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What you can do

What can you do to protect trees under threat?

Taking action locally

  1. If the tree is ancient or part of an ancient woodland, ensure you have registered it on the Woodland Trust’s woods under threat website
  2. Check to see if any existing legislation can be used to protect the tree. See ancient trees and UK law for more information on this
  3. Tell your local authority Tree Officer how much you value the tree and why, such as for its aesthetic, wildlife or historical character, or for all three. Ask for a Tree Preservation Order to be placed on it, if there is not one already in force
  4. Ask if a proper evaluation of the tree’s value has been undertaken. If no historical or wildlife evaluation has taken place, can a local historian or wildlife group tell you about the heritage value of the tree? Ask for a second opinion from an skilled arboriculturalist with specific experience of ancient trees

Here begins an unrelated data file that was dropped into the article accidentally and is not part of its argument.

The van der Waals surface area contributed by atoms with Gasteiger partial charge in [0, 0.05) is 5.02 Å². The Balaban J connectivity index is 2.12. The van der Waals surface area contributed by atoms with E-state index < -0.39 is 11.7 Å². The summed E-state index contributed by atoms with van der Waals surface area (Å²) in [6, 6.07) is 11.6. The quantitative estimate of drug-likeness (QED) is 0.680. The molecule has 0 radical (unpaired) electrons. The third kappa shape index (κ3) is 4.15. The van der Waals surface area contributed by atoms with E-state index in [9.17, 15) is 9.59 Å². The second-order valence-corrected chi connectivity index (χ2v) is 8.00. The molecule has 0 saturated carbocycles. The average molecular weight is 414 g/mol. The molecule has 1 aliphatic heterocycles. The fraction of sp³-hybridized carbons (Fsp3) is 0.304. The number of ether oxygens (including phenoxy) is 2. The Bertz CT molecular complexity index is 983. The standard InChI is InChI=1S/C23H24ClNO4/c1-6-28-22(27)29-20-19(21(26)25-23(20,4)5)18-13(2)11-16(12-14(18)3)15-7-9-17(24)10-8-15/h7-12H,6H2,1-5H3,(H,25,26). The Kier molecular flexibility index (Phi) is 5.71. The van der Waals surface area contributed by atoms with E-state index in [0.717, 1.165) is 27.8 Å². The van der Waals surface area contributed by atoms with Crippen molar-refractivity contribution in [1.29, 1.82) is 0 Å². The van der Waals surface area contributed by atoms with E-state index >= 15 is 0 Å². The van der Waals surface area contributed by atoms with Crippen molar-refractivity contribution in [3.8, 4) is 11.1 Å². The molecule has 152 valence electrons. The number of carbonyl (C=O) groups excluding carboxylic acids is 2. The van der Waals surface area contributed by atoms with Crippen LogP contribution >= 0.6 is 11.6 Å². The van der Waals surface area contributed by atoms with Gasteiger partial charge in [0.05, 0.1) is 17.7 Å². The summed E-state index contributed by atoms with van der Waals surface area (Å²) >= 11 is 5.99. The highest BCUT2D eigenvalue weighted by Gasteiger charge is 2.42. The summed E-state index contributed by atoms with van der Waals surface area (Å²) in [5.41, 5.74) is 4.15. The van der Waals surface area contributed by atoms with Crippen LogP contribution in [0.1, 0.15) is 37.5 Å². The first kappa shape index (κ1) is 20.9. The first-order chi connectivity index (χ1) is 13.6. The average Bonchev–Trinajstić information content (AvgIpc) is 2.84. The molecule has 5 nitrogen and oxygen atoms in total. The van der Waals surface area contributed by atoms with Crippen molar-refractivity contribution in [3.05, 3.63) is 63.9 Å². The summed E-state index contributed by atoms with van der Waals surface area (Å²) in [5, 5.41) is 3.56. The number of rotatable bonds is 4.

5. If the tree is deemed unsafe, then the objective should be to take as little action as possible, to reduce the risk to acceptable levels. Complete felling is often not necessary and usually a last resort. A dead standing ‘monolith’ can be very useful for wildlife

  6. Tell your local planning office, if a protected wildlife species, will be affected if the tree is damaged or felled

  7. Contact the media to try to get as much publicity as you can for your campaign

  8. Get support from as many other people as possible. Contact the town, community or parish council to see if they will object to the proposals

  9. Write letters to newspapers and the landowner and/or or start a petition

  10. Hold a peaceful protest and invite the media and local councillors along